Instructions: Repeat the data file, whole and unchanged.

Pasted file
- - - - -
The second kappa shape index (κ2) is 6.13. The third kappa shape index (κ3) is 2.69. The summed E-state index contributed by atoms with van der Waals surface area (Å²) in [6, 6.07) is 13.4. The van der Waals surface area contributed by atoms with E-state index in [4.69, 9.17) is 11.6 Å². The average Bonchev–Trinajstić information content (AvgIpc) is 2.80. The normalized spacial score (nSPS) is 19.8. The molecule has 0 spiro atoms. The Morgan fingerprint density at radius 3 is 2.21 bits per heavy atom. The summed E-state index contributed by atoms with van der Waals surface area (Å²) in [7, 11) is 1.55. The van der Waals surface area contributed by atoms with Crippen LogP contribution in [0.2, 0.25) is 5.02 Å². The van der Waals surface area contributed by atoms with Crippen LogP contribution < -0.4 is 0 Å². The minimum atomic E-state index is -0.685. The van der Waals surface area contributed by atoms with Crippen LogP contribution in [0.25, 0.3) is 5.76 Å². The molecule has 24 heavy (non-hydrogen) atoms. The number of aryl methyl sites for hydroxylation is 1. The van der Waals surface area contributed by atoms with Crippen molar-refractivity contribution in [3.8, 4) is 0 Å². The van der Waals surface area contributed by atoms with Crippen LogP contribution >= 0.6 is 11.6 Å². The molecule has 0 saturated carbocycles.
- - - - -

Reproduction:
The second kappa shape index (κ2) is 6.13. The third kappa shape index (κ3) is 2.69. The summed E-state index contributed by atoms with van der Waals surface area (Å²) in [6, 6.07) is 13.4. The van der Waals surface area contributed by atoms with E-state index in [4.69, 9.17) is 11.6 Å². The average Bonchev–Trinajstić information content (AvgIpc) is 2.80. The normalized spacial score (nSPS) is 19.8. The molecule has 0 spiro atoms. The Morgan fingerprint density at radius 3 is 2.21 bits per heavy atom. The summed E-state index contributed by atoms with van der Waals surface area (Å²) in [7, 11) is 1.55. The van der Waals surface area contributed by atoms with Crippen LogP contribution in [0.2, 0.25) is 5.02 Å². The van der Waals surface area contributed by atoms with Crippen LogP contribution < -0.4 is 0 Å². The minimum atomic E-state index is -0.685. The van der Waals surface area contributed by atoms with Crippen LogP contribution in [0.25, 0.3) is 5.76 Å². The molecule has 24 heavy (non-hydrogen) atoms. The number of aryl methyl sites for hydroxylation is 1. The van der Waals surface area contributed by atoms with Crippen molar-refractivity contribution in [3.8, 4) is 0 Å². The van der Waals surface area contributed by atoms with Crippen LogP contribution >= 0.6 is 11.6 Å². The molecule has 0 saturated carbocycles.